I would also like to hear some feedback for a separate rating system in
place for Game Courier post-game analysis, so that people who have
actually played games can then have a chance to rate them. At the end of a
game, there could be an option, 'Do you want to rate this variant?'

Christine Bagley-Jones wrote on 2006-03-24 UTC
yes it is just the word, i don't think it is precise, it could lead to
confusion or whatever.
thinking about the rating system, i just reckon there needs to be
something between poor and good, probably average is fine.
if you look at how people rate, 95% rate excellent or good, that is
probably because there is no average rating. most people don't bother
about rating a game poor. this year, members have rated games 30
excellent, 20 good and 5 poor, and that poor rating recently got 3 poors
because of people naming games 'grand chess 2' and 'grander chess'. 
non-members rated in a similiar fashion, bit more excellents, bit less
goods, around same poors.
i know i am not going to ever rate a game poor, it could be my taste in
games, or i can't bother to rate a game i don't like. also i would never
rate a game average, and wouldn't be surprised if people mainly didn't
either, but maybe i'm wrong with that. 
about 'popular' ...
are you saying the 'most popular' thingy is worked out by amount of
comments? ... that can't be good, that would mean 'gridlock' would be a
very popular game, and i'm pretty sure/unsure no one has ever played it. 
(woops sorry mr leno, just remember i did rate your game excellent)

Thomas McElmurry wrote on 2006-03-24 UTC
Good point. It's true that ambivalence is only one possible cause of neutrality. Perhaps I should have said '... to express ambivalence or indifference,' although one who is indifferent toward a game is perhaps less likely to want to comment at all than one who is ambivalent.

If it's the choice of words that bothers you, I readily concede that 'Neutral' is not the best possible word for this new rating. 'Average' is significantly better, but still not perfect.

On another topic, I'm not sure I like the proposed popularity ranking. I'm guessing that under this system, the most 'popular' items on these pages would be the Rules of Chess FAQ, an old flame war regarding the Gothic Chess patent, and Navia Dratp.

Christine Bagley-Jones wrote on 2006-03-24 UTC
i am guessing we are keeping 'none', so as to make comments on a game but
not rate.
now this is no big deal, but ..
Thomas, i understand 'average', but as far as 'neutral' is concerned,
it does not mean 'ambivalence', which means ...
1.The coexistence of opposing attitudes or feelings, such as love and
hate, toward a person, object, or idea. 
2.Uncertainty or indecisiveness as to which course to follow. 
where as neutral means ..
1.Not aligned with, supporting, or favoring either side in a war, dispute,
or contest. 
2.Belonging to neither side in a controversy: on neutral ground. 
3.Belonging to neither kind; not one thing or the other. 
so technically, i cannot see how 'neutral' is a rating, or showing
anything at all towards a game.

Thomas McElmurry wrote on 2006-03-24 UTC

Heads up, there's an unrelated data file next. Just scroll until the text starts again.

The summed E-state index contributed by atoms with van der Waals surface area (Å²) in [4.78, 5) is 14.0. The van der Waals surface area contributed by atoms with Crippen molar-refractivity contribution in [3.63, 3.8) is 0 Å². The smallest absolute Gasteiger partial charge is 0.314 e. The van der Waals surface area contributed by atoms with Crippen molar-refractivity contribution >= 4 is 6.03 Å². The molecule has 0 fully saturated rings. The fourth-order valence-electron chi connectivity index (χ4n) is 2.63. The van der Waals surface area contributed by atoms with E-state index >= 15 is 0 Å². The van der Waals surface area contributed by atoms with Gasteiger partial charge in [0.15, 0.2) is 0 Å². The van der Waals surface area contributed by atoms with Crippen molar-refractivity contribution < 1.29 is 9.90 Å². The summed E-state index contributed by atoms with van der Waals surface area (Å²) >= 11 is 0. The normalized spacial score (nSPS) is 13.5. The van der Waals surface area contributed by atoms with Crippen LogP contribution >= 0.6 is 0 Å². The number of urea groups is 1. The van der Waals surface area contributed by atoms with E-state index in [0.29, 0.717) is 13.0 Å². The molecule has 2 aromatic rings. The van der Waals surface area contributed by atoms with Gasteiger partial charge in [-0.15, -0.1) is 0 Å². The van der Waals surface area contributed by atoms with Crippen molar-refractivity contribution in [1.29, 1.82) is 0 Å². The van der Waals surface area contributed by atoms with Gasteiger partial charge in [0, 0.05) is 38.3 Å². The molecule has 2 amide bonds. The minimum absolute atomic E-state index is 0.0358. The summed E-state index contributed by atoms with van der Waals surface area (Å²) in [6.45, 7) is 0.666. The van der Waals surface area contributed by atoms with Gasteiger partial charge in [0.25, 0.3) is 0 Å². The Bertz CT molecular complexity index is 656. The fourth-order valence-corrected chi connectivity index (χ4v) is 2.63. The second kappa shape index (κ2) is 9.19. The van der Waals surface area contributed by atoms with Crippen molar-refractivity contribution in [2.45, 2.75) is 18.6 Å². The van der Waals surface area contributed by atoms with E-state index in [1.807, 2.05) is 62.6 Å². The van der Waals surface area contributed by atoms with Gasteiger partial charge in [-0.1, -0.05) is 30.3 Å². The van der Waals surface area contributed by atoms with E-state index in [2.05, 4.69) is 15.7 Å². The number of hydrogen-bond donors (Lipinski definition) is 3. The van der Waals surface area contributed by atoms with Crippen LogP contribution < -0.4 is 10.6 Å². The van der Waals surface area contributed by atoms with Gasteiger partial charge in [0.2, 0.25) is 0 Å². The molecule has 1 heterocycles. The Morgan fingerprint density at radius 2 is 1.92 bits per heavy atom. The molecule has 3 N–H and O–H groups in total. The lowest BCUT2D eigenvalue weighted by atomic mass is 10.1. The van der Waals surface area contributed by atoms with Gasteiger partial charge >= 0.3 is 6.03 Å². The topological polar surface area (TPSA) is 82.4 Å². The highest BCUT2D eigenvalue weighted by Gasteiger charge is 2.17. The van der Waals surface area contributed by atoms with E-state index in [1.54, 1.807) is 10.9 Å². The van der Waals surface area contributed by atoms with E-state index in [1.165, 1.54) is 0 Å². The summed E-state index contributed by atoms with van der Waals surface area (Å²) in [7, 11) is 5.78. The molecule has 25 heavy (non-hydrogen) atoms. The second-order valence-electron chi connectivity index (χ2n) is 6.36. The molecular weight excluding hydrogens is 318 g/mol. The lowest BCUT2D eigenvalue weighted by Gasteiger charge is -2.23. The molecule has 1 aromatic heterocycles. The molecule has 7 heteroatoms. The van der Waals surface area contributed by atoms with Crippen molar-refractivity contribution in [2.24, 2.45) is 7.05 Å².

In the previous thread, Christine Bagley-Jones wrote:
i think the rating system in place is just fine, what is the point of 'neutral', what is that, it isn't even a rating, and isn't 'none' pretty much the same.
I will address the second, fourth, and fifth independent clauses of this sentence.

2. The point of a 'neutral' or 'average' rating is to allow users to express ambivalence.

4. Correct. As the system now stands, anyone can skim the rules of a game, think about it for thirty seconds, and proclaim that it's the best thing ever. But someone who has played a game numerous times, or analyzed in detail, and comes to the conclusion that it's nothing special (neither very good nor very bad) has no way to express that opinion and have it taken into account in the computation of the game's average rating. The fact that 'Neutral' or 'Average' is not a rating in the current system is the primary reason why change is desirable.

5. Correct. 'None' is not at all the same as 'Neutral' or 'Average'. 'None' is not a rating, communicates nothing about the user's opinion of a game, and has no effect on the average/overall rating. But a neutral rating would communicate something (i.e. that the user considers the game to be neither very good nor very bad) and does affect the overall rating.

In my opinion, in order for a rating system to be useful, it must include one rating which corresponds to neutrality, and at least two ratings on each side, so that both positive and negative opinions can be expressed with various degrees of intensity. The current system satisfies neither of these criteria and is therefore not useful. The proposed system satisfies both, and I think it could be useful if used properly (a big 'if'). It's interesting to note that the labels (ranging from 'Poor' to 'Excellent') are still biased toward boosting people's egos, but this is relatively unimportant: the meaning of the ratings is carried by their underlying numerical values, as long as it is clear which is the neutral rating.

Christine Bagley-Jones wrote on 2006-03-23 UTC
'How about:

0 Poor
1 Below average
2 Average
3 Good
4 Excellent'

well that is the best i've heard. using numbers is good idea too, so as
not to upset people, then i guess you could rate 1, 2, 3, 4 or 5.

Adrian Alvarez de la Campa wrote on 2006-03-23 UTC
I am in full agreement with both Fergus' and Derek's comments.

Fergus Duniho wrote on 2006-03-23 UTC
I think the ratings system should be divorced from the comments system. It should be setup so that any user can rate a game only once, and it should make it clear that it is for rating the game, not the page or the game's presentation. To this end, ratings for anything but games should be eliminated. This will make the ratings system useful for generating lists of the top-rated games. There should also be the option for a user to change his rating for a game.

Derek Nalls wrote on 2006-03-23 UTC
For that matter, any rating scale at all can offend game inventors
(including the 4-tier one we are using right now).  Still, we need a
rating scale.  It can be comparable to helpful advice.

I don't think adjectives should be used at all (including the ones in our
current system).  When someone's game receives a below-average rating, bad
words trigger people to get upset and feel insulted moreso than numbers.